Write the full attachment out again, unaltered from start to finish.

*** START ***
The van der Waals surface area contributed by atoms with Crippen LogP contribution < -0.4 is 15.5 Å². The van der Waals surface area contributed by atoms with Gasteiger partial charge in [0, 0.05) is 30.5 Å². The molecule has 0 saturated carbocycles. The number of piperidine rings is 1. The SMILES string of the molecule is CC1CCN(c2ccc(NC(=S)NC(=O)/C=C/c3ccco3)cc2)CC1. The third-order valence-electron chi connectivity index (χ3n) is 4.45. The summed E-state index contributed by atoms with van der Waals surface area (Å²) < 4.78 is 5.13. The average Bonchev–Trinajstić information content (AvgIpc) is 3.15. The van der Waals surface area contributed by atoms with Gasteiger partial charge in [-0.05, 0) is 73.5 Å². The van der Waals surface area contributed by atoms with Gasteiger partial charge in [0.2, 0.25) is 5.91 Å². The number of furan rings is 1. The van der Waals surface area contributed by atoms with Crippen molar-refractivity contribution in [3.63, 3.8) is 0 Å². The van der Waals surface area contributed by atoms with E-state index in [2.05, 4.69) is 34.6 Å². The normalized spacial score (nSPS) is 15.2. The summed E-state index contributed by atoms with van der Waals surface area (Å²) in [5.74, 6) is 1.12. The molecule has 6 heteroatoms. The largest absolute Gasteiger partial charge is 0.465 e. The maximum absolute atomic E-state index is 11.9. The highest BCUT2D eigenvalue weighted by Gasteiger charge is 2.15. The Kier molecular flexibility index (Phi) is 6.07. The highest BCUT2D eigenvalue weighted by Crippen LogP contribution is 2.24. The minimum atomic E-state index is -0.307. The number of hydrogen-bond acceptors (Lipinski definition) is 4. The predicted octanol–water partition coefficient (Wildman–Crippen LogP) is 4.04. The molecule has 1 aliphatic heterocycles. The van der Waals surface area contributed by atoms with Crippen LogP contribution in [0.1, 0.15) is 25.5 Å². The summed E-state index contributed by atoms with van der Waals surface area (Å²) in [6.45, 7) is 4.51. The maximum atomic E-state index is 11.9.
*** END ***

The van der Waals surface area contributed by atoms with Crippen LogP contribution < -0.4 is 15.5 Å². The van der Waals surface area contributed by atoms with Gasteiger partial charge in [0, 0.05) is 30.5 Å². The molecule has 0 saturated carbocycles. The number of piperidine rings is 1. The SMILES string of the molecule is CC1CCN(c2ccc(NC(=S)NC(=O)/C=C/c3ccco3)cc2)CC1. The third-order valence-electron chi connectivity index (χ3n) is 4.45. The summed E-state index contributed by atoms with van der Waals surface area (Å²) < 4.78 is 5.13. The average Bonchev–Trinajstić information content (AvgIpc) is 3.15. The van der Waals surface area contributed by atoms with Gasteiger partial charge in [-0.05, 0) is 73.5 Å². The van der Waals surface area contributed by atoms with Gasteiger partial charge in [0.2, 0.25) is 5.91 Å². The number of furan rings is 1. The van der Waals surface area contributed by atoms with Crippen molar-refractivity contribution in [3.63, 3.8) is 0 Å². The van der Waals surface area contributed by atoms with E-state index in [2.05, 4.69) is 34.6 Å². The normalized spacial score (nSPS) is 15.2. The summed E-state index contributed by atoms with van der Waals surface area (Å²) in [5.74, 6) is 1.12. The molecule has 6 heteroatoms. The largest absolute Gasteiger partial charge is 0.465 e. The maximum absolute atomic E-state index is 11.9. The highest BCUT2D eigenvalue weighted by Gasteiger charge is 2.15. The Kier molecular flexibility index (Phi) is 6.07. The highest BCUT2D eigenvalue weighted by Crippen LogP contribution is 2.24. The minimum atomic E-state index is -0.307. The number of hydrogen-bond acceptors (Lipinski definition) is 4. The predicted octanol–water partition coefficient (Wildman–Crippen LogP) is 4.04. The molecule has 1 aliphatic heterocycles. The van der Waals surface area contributed by atoms with Crippen LogP contribution in [0.1, 0.15) is 25.5 Å². The summed E-state index contributed by atoms with van der Waals surface area (Å²) in [6.45, 7) is 4.51. The maximum atomic E-state index is 11.9.